Search for perfect tree begins early 'Charlie Browns' or 'Cadillacs,' trees are moving fast this year

November 26, 1995|By Diana K. Sugg | Diana K. Sugg,SUN STAFF

Everyone is looking for just the right Christmas tree.

Pulling off her gloves, Shirley Crow slowly feels the needles.

Diane Leicht sticks her head close to the boughs and inhales.

Burke Walker walks several feet away from the tree and then turns around, trying to judge the long-distance effect.

In the end, the choice of a Christmas tree is as much a mix of gut instinct and family tradition as it is a beauty contest.

"Everybody has their own opinion of the perfect tree," said Bill Sullivan, a worker at Valley View Farms in Cockeysville, where browsers began scouting out favorites the day after Thanksgiving.

The ritual of getting a Christmas tree reveals much about a family and their lives. Because of busy schedules and a desire to extend the holidays, for instance, more and more families are putting up trees earlier.

On the nursery's huge lot, 165 trees were staked out in 10 even rows, from the "Cadillac of Christmas trees" -- the Fraser fir -- to the most popular and affordable, the Scotch pine. Hundreds of others were piled near the fence, waiting their chance to stand tall. "Silent Night" purred over the speaker.

In one corner of the lot yesterday, Mr. Walker, of Ellicott City, stared at one tree, then another.

"This one's just a little taller and wider," Mr. Walker said finally.

At the same instant, his 4 1/2 -year-old son, Andrew, started to run to the other tree. "I like this one!" he called out.

But as in every family, one person has the final vote. Mr. Walker's choice was bundled up, and Andrew agreed, helping his sister tie a string around the 9-foot Douglas fir. For Andrew and his sisters, 3-year-old Ashley and 1-year-old Amy, stopping to buy a tree on the way home from Thanksgiving at their grandparents' Pennsylvania home is a tradition.

"Is is Christmas?" they began asking yesterday afternoon, a question their parents know they'll be answering frequently in the next month. Mr. Walker and his wife, Darlene, are willing to deal with that just to have the tree up longer. The Walkers seem to be among a growing group of people who are buying their trees right after Thanksgiving.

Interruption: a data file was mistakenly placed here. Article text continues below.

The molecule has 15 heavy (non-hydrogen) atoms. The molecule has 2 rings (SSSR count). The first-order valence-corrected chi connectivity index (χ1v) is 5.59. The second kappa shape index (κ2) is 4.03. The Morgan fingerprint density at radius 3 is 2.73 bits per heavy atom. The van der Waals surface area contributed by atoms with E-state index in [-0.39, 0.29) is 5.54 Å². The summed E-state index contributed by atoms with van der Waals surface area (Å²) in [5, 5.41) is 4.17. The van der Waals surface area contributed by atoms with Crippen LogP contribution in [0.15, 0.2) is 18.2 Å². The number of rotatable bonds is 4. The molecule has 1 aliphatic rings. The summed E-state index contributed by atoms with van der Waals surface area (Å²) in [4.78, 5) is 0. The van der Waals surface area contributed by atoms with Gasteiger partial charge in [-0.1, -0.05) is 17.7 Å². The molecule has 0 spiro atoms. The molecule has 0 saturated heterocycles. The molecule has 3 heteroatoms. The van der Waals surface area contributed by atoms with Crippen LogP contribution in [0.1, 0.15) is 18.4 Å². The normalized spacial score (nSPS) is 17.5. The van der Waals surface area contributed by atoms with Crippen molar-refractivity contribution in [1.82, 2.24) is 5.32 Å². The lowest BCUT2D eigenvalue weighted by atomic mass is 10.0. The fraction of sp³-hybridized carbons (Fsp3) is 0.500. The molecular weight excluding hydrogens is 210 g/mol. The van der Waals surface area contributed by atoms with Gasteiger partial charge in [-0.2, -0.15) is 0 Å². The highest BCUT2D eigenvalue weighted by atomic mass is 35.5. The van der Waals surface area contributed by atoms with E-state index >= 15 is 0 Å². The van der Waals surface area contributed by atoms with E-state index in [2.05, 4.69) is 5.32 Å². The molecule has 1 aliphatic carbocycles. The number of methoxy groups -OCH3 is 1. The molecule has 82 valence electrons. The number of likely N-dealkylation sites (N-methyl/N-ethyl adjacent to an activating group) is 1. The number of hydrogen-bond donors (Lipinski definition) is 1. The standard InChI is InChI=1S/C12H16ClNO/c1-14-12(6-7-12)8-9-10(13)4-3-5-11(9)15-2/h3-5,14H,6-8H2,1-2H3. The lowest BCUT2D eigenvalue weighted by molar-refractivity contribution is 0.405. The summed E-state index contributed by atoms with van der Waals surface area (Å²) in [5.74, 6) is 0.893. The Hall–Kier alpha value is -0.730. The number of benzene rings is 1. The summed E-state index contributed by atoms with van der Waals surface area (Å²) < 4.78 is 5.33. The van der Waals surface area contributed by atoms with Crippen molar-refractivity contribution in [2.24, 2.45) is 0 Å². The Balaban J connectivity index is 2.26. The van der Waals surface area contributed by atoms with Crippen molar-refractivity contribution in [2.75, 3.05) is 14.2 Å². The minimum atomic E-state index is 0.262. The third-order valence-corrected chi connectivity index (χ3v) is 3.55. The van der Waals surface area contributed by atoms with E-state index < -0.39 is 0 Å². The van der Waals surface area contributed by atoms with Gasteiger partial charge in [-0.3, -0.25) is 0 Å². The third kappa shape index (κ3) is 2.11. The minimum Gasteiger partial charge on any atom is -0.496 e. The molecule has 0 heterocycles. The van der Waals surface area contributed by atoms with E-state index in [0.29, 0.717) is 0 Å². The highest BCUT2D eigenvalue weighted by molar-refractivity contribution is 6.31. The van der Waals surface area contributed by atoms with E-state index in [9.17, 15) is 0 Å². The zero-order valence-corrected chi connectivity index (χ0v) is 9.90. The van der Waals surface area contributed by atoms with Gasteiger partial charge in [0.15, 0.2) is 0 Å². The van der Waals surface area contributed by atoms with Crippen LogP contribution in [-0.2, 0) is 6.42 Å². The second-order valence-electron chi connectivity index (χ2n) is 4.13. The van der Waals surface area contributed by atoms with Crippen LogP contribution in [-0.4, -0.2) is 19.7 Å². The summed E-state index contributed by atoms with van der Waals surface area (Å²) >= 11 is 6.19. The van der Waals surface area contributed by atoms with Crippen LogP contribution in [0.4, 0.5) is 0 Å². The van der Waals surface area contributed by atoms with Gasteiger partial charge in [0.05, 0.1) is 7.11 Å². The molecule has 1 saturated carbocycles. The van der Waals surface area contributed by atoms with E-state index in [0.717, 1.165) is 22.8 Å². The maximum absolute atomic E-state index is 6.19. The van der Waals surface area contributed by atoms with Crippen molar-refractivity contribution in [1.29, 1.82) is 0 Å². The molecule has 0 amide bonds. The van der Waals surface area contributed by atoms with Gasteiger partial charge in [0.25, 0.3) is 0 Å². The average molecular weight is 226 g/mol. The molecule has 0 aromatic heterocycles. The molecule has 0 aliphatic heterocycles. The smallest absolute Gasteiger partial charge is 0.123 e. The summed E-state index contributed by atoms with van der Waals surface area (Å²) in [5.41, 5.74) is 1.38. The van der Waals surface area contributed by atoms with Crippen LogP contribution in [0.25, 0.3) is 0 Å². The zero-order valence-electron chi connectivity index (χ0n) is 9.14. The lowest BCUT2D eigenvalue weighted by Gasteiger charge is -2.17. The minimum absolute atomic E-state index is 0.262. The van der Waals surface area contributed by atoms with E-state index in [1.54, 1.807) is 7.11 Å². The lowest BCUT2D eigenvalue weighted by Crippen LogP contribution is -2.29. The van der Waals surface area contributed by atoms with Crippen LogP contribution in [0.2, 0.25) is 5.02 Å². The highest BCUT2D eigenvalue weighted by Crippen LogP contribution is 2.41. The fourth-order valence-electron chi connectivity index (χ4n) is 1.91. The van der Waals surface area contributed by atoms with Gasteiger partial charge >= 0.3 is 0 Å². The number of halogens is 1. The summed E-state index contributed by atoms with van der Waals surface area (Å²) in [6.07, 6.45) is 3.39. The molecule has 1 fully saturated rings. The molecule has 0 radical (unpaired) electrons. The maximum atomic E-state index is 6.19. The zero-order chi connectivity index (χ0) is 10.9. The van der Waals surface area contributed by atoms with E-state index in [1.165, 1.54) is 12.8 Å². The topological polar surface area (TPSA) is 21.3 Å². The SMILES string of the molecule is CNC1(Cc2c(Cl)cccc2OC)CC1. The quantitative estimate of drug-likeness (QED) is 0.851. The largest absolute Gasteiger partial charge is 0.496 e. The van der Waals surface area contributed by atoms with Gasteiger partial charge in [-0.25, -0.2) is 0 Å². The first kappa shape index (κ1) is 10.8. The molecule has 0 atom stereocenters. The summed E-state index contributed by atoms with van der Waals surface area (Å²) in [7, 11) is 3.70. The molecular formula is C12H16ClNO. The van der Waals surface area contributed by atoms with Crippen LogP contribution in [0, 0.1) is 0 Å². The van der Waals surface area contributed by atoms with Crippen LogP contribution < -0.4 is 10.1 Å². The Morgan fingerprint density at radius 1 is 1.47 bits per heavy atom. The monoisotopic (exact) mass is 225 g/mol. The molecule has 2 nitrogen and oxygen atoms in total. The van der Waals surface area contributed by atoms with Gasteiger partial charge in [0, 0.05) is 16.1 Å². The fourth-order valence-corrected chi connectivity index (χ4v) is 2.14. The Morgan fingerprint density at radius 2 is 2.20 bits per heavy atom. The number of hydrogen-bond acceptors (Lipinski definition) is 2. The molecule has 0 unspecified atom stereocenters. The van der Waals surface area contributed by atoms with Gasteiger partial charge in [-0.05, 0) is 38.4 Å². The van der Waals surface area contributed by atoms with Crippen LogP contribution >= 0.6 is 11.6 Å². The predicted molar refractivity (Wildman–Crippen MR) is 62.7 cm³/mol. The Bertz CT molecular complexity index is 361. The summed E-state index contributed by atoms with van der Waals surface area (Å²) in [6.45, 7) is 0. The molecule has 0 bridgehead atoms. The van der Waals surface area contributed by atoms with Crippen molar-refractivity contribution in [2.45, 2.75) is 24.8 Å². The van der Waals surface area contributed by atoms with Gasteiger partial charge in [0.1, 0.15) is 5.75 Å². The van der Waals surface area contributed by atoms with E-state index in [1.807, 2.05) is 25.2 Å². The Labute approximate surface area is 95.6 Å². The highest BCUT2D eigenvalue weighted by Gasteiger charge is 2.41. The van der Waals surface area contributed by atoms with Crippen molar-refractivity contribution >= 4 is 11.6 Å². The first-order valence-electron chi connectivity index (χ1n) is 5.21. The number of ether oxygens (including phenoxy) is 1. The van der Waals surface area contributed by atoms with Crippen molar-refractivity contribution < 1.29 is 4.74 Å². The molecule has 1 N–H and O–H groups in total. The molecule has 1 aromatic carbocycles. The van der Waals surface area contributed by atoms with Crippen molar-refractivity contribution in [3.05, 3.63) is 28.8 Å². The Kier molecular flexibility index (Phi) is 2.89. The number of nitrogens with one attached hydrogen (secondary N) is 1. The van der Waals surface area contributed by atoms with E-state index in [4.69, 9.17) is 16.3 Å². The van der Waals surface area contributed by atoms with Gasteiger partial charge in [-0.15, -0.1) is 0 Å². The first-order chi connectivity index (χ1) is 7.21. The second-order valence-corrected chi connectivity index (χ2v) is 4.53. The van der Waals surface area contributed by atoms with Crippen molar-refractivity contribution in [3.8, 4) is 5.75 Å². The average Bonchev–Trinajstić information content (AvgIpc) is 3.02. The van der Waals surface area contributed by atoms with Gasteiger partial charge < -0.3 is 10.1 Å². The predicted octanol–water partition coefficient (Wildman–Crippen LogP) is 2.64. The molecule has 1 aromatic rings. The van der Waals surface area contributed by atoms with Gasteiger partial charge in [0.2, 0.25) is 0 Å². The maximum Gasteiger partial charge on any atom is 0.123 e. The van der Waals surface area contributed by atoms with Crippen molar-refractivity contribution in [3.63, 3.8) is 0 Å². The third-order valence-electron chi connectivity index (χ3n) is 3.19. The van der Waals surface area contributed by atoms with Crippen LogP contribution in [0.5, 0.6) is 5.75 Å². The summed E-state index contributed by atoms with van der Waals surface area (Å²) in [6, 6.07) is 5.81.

"It is unbelievable. Everybody's been crying for them," said John Geiger, who works at Garland's Christmas Wonderland in Woodlawn, where about 35 trees were sold by mid-day Saturday. "Because so many people's lives are so hectic, time is very precious. Instead of rushing around, they like to do it early."

In Sykesville, at Rolling Hill Farm and Gardens, they are bracing for the next few weeks. "It's amazing because every year people buy them earlier," said Donald Dokas, Rolling Hill's vice president of operations. "These are the people who are hard-core. They've got to have the pick of the litter."

Prices range from about $35 for a 6-foot balsam, to about $50 for an 8-foot Douglas fir, to about $225 for a 14-to-16-foot Fraser fir.

But how families go about getting a tree, and the type they choose, can reflect their lives.

Mike Fitz-Patrick and Mary Beth Dengler are to be married next June. Her family always gets a blue spruce, and his family picks out a Fraser fir. Yesterday they shopped around and began to broach the topic of what to do next year when they are living under the same roof.

"We're going to have to alternate them every year," said Ms. Dengler.

Kathy Cox of Towson has another dilemma.

Her first child, Lauren, is now 16 months old and very curious.

"We're trying to figure out how to have a Christmas tree without her pulling at it, and it tumbling over," said Ms. Cox, showing Lauren how to stroke the needles. The toddler grasped the branch in her tiny fist. "Pretty," she repeated.

Big tree means big fun

For others, getting a big tree is a celebration.

This is Sean Culton's first Christmas home in eight years, after he had served in the U.S. Marines. So yesterday, he and his wife, Jennifer, and his mother, Pat Culton, drove up from Kent Island to Valley View Farms,where they always went when Sean was a kid.

"It will be a pretty cool one for me," he said.

Alan Thomson, who has been working at Valley View Farms for 19 years, including the past dozen in charge of the Christmas trees, has seen it all. The most common mistake of tree buyers is not knowing the heights of their ceilings. People often come back a few hours after their purchase asking for the tree to be trimmed -- because it won't fit in their house.

Mr. Thomson is often called in to arbitrate family disputes.

"You hear them up there arguing. They ask you which tree is nicer. The lady is holding one, the man is holding another. I say, 'They all look green to me,' " said Mr. Thomson, who is also surprised to find even the ugliest trees have buyers. "People feel sorry for it. 'It's the Charlie Brown tree,' they say."

'Live' trees

Others want trees that last longer than the holiday season.

Particularly popular recently are what's known as "live trees," which are more expensive than cut ones but can be replanted after Christmas in the yard. Mr. Dokas said many families have begun a tradition where they use the trees to mark the years. As they grow, the trees' varying heights look like stepping stones, one for each Christmas.

But not everyone has time to nurture a tree. Many people like the neatness and convenience of an artificial tree.

Diane Leicht faced this classic dilemma yesterday.

With a second job, she knew there would be little extra time in December. So she considered an artificial tree.

"I was thinking, it's less messy, no pine needles, less hassle," the Cockeysville woman said. "But you know," she said, taking a deep breath of pine-scented air, "there's nothing like a real tree."

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